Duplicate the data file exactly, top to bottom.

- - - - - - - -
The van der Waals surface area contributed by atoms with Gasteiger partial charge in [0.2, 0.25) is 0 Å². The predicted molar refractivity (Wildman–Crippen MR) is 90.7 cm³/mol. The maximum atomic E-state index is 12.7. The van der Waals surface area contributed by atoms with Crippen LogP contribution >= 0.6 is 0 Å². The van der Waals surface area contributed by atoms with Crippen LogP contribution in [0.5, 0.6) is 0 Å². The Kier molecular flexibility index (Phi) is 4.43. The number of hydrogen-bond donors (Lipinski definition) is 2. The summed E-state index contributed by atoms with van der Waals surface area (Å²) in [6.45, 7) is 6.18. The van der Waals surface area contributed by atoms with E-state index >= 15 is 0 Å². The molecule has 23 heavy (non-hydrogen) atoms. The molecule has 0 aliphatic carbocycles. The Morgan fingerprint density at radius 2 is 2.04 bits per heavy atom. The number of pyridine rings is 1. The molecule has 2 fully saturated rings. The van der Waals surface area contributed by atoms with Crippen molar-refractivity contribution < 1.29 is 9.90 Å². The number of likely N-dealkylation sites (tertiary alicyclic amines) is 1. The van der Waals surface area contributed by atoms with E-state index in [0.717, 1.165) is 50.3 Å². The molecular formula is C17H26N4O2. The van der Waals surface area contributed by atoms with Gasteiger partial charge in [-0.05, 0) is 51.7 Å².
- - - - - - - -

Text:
The van der Waals surface area contributed by atoms with Gasteiger partial charge in [0.2, 0.25) is 0 Å². The predicted molar refractivity (Wildman–Crippen MR) is 90.7 cm³/mol. The maximum atomic E-state index is 12.7. The van der Waals surface area contributed by atoms with Crippen LogP contribution >= 0.6 is 0 Å². The van der Waals surface area contributed by atoms with Crippen LogP contribution in [0.5, 0.6) is 0 Å². The Kier molecular flexibility index (Phi) is 4.43. The number of hydrogen-bond donors (Lipinski definition) is 2. The summed E-state index contributed by atoms with van der Waals surface area (Å²) in [6.45, 7) is 6.18. The van der Waals surface area contributed by atoms with E-state index >= 15 is 0 Å². The molecule has 23 heavy (non-hydrogen) atoms. The molecule has 0 aliphatic carbocycles. The Morgan fingerprint density at radius 2 is 2.04 bits per heavy atom. The number of pyridine rings is 1. The molecule has 2 fully saturated rings. The van der Waals surface area contributed by atoms with Crippen molar-refractivity contribution < 1.29 is 9.90 Å². The number of likely N-dealkylation sites (tertiary alicyclic amines) is 1. The van der Waals surface area contributed by atoms with E-state index in [0.717, 1.165) is 50.3 Å². The molecular formula is C17H26N4O2. The van der Waals surface area contributed by atoms with Gasteiger partial charge in [-0.05, 0) is 51.7 Å².